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Powerware extends customizing software for UPS monitoring

Posted: 16 Feb 2005 ?? ?Print Version ?Bookmark and Share

Keywords:eaton? powerware corelogic? corelogic? ups system? lansafe?

Eaton Corp. positions its Powerware CoreLogic product as one that allows system integrators to easily customize monitoring and control of power management functions to the nth degree in stand-alone as well as integrated UPS systems.

In this context, it differs from software that oversees general monitoring and control, such as LanSafe. Indeed, this software development kit, with stand alone libraries and ready-to-install drivers that lift the designer's burden of writing system protocols, was used to develop the company's LanSafe product and it empowers the system integrator to design-in highly specific power protection almost effortlessly for, say, monitoring minute activity in a single UPS among a large bank of UPSes. From this standpoint, the product's touted capability is analogous to network simulation software that can provide in-depth analysis of a large, complex circuit on a gate-by-gate level.

The CoreLogic software is segmented into six functional sections: Powerware UPS status (PUPS), UPS control (PUPC), UPS discovery (PUPD), shutdown agent (SDA), shutdown broadcast controller (SBC) and parallel monitor (PAM). Most software blocks occupy no more than 150kB of code, and the software can be configured to run serially, via USB, with a modem or across a network. The PUPS is a command line program for checking and logging UPS status. It's available in Microsoft Windows, Linux, Sun, IBM and HP versions, and are designed for script execution or embedded applications for a broad range of Powerware UPSes. It includes the company's XCP binary libraries. With similar characteristics, the PUPC software, for providing UPS and UPS output control, performs such functions as remotely turning individual UPS outlets on/off with or without programmed delay, and shedding loads according to a user-selected time sequence during a power failure. The PUPD software enables automatic discovery of Powerware UPSes with ConnectUPS Web/SNMP cards. The SBC software communicates with designated SDAs, which may number into the hundreds. The customizable SDA, which actually performs the shutdown function, runs in the background and usually requires no user intervention. The PAM is a finite state machine software package running in the background that establishes a communication link with designated UPSes, thus allowing it to examine the status of multiple UPSes in order to initiate a user program or otherwise execute a specific system action.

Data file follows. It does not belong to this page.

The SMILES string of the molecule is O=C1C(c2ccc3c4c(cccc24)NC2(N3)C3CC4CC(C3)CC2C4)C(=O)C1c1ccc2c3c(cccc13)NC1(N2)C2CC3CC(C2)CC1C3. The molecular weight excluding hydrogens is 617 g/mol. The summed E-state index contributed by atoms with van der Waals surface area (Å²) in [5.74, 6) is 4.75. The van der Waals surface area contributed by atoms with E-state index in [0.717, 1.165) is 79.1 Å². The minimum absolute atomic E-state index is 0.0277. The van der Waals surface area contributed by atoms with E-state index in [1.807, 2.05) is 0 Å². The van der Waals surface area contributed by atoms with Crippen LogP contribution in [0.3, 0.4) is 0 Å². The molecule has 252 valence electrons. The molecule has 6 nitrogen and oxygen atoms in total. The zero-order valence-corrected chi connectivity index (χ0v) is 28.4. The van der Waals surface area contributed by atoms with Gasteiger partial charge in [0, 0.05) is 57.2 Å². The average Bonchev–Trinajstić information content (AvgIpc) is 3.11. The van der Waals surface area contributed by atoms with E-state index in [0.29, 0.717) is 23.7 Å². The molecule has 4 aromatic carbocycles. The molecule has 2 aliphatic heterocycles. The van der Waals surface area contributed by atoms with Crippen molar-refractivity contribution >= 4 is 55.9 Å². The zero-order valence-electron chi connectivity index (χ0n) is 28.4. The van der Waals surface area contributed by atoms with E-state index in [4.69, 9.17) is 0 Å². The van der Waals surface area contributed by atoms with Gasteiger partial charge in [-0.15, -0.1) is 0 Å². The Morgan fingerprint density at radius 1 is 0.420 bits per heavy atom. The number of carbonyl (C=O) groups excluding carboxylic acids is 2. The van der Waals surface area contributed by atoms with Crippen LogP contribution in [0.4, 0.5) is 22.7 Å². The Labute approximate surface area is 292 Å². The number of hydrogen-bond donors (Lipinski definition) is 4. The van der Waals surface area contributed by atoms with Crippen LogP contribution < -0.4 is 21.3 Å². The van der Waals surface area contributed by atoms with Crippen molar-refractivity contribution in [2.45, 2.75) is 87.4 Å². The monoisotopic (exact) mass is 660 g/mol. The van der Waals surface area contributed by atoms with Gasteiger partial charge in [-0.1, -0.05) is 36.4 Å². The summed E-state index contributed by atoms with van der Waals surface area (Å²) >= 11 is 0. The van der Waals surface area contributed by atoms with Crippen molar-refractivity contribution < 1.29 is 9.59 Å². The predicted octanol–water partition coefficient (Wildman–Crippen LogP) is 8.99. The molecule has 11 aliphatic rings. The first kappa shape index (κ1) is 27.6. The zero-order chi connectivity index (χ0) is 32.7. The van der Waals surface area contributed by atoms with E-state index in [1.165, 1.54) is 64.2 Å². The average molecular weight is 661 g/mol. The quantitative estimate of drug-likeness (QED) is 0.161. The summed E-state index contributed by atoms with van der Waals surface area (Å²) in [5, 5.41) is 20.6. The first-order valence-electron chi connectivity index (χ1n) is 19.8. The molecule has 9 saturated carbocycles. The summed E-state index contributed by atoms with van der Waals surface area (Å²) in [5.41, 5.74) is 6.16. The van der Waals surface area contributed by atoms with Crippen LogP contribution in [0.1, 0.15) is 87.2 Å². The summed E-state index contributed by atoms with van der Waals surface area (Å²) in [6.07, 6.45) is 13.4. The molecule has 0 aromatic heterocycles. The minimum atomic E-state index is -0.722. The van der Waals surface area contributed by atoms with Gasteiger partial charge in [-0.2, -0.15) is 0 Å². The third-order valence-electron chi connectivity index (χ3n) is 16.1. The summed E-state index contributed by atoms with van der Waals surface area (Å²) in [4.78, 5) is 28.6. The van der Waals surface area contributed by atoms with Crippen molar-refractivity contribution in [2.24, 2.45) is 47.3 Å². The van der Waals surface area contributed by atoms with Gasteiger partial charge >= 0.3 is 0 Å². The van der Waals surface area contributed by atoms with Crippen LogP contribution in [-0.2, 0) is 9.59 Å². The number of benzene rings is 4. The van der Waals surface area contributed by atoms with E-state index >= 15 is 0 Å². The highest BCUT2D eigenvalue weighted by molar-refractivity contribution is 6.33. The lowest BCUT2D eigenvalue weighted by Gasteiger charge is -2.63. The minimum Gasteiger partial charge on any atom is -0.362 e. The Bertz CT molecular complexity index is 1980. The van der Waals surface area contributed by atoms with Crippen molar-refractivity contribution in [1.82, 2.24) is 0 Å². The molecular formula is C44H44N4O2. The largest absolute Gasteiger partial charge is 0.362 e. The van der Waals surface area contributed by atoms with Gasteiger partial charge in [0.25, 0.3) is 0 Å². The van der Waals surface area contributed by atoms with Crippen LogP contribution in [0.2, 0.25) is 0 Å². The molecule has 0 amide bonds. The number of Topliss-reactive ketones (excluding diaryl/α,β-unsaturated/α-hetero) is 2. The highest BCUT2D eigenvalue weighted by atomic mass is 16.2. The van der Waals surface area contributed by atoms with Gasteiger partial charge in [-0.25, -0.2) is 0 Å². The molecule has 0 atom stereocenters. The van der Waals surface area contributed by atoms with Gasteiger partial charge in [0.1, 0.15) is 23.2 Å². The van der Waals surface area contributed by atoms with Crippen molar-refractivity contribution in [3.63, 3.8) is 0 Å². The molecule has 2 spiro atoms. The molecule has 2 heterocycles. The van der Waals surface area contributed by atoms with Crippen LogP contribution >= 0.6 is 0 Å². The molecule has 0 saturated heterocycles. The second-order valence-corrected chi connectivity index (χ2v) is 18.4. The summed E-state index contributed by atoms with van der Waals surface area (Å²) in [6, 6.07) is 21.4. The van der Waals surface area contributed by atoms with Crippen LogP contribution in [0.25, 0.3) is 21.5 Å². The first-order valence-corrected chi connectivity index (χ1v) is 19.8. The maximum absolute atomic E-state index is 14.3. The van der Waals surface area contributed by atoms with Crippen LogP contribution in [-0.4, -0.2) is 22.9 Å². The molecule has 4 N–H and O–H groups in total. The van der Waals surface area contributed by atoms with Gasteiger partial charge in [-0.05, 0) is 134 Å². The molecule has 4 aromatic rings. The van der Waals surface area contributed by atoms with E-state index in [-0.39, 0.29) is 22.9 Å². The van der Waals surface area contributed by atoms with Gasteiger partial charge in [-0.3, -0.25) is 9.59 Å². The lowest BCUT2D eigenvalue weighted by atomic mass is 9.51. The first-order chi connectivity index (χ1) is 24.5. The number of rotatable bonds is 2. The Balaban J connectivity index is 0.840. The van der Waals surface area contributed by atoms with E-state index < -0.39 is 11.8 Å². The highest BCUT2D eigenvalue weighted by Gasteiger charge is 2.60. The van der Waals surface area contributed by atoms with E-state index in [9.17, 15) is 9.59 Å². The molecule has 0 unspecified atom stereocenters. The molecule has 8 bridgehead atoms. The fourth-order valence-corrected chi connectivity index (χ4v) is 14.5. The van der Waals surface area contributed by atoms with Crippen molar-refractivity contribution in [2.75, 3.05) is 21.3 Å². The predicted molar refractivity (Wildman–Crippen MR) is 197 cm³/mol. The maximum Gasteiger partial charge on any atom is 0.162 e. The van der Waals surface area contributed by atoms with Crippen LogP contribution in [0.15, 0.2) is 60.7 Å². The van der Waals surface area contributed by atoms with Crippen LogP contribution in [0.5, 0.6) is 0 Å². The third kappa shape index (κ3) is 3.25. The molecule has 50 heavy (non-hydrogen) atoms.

The toolkit carries a one-time licensing fee of $2,300, subject to conditions that restrict the software's application to the licensee's internal use, and includes full documentation, technical support, and maintenance releases.


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